A Government-Caused Credit Card Debt Crisis and What Can Be Done About It

The United States of America is currently quite concerned about inflation because it is not showing any signs of slowing down. However, we recently became aware of yet another method in which rising costs are detrimental to families, and that is by driving them into enormous sums of credit card debt.

As the cost of living increases, more and more people are turning to credit cards to make ends meet, according to CBS News. Sixty percent of those who have credit cards have carried a balance on at least one of those cards for at least a year, which is a ten percent increase from 2021.

59% of Americans with annual incomes of less than $50,000 are said to have a credit card load from month to month. People whose annual income falls between $50,000 and $80,000 have a proportion that is slightly lower at 49%, and those whose annual income falls between $80,000 and $100,000 have a percentage that is even lower at 46%.

This is a significant challenge for a great number of different households.

According to Ted Rossman, an analyst at, who was interviewed by CBS, it is considerably more difficult to get out of debt when it was spending on needs that got you into that position in the first place.  There is not a simple way to get around these costs."

According to the data provided by the Federal Reserve Bank of New York, the total amount of credit card debt carried by American consumers has reached $887 billion. That is a 13% increase from the year 2021!

The debt incurred by credit cards is not something to be taken lightly. Because of the manner that it is organized, it has the potential to become exorbitantly expensive very rapidly and, in the end, to cost significantly more than the initial purchases.

According to, accumulating credit card debt happens when you don't pay off your balance in full by the conclusion of each payment cycle.

In the event that the outstanding balance is carried over to the subsequent billing month, interest in the form of the annual percentage rate will be incurred (APR). The annual percentage rate (APR) is the cumulative total of the interest that is charged for things like purchases, cash advances, and balance transfers. This indicates that interest accrues on top of interest, and the longer it takes to pay off a debt, the more money the debtor will owe in total.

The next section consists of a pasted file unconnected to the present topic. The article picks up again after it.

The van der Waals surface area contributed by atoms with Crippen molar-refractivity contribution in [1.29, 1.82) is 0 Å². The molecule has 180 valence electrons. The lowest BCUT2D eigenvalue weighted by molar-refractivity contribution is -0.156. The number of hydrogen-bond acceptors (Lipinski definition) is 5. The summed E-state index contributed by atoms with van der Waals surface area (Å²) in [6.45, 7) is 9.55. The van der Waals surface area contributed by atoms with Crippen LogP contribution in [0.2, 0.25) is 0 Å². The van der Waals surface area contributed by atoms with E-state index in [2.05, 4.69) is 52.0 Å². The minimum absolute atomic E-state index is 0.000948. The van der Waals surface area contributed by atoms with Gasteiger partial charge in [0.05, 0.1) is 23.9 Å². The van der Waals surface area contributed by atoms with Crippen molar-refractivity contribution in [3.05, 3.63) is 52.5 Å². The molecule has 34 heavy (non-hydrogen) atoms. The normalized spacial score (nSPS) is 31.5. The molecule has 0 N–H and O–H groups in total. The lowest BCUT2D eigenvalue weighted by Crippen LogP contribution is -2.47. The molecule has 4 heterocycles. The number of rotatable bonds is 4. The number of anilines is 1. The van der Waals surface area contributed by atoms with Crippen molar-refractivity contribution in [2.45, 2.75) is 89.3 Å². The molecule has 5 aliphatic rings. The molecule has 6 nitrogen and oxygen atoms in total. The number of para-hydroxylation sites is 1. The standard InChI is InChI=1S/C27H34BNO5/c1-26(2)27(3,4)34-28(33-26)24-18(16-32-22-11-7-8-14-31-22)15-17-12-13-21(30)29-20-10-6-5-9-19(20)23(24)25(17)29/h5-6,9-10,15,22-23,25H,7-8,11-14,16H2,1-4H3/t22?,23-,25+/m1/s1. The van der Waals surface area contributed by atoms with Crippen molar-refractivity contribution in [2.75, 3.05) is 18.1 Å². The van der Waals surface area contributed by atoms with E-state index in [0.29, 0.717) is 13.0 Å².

The website provides a single case study as an illustration to demonstrate how rapidly one's credit card debt can snowball out of hand. If you borrow $10,000 on a credit card with a 25% interest rate and only make the minimum payments, you would ultimately owe more than $30,000 and it will take you almost 30 years to pay it back.

Numerous American households are currently finding themselves in the position of having to deal with the consequences of inflation, which is eroding their wages and driving up their outgoing financial commitments. In addition, it is essential to keep in mind that this is not an impersonal or general economic phenomenon. During the epidemic, the federal government's careless handling of the economy's finances and monetary policy contributed to inflation.

It created untold amounts of brand new dollars out of thin air and racked up multi-trillion dollar deficits by spending wastefully on so-called "stimulus." In a market where more money is pursuing the same amount of products, or even a lesser amount of goods, prices are bound to rise.

The preceding is a summary of an article that originally appeared on Headline Wealth.

Written by Staff Reports

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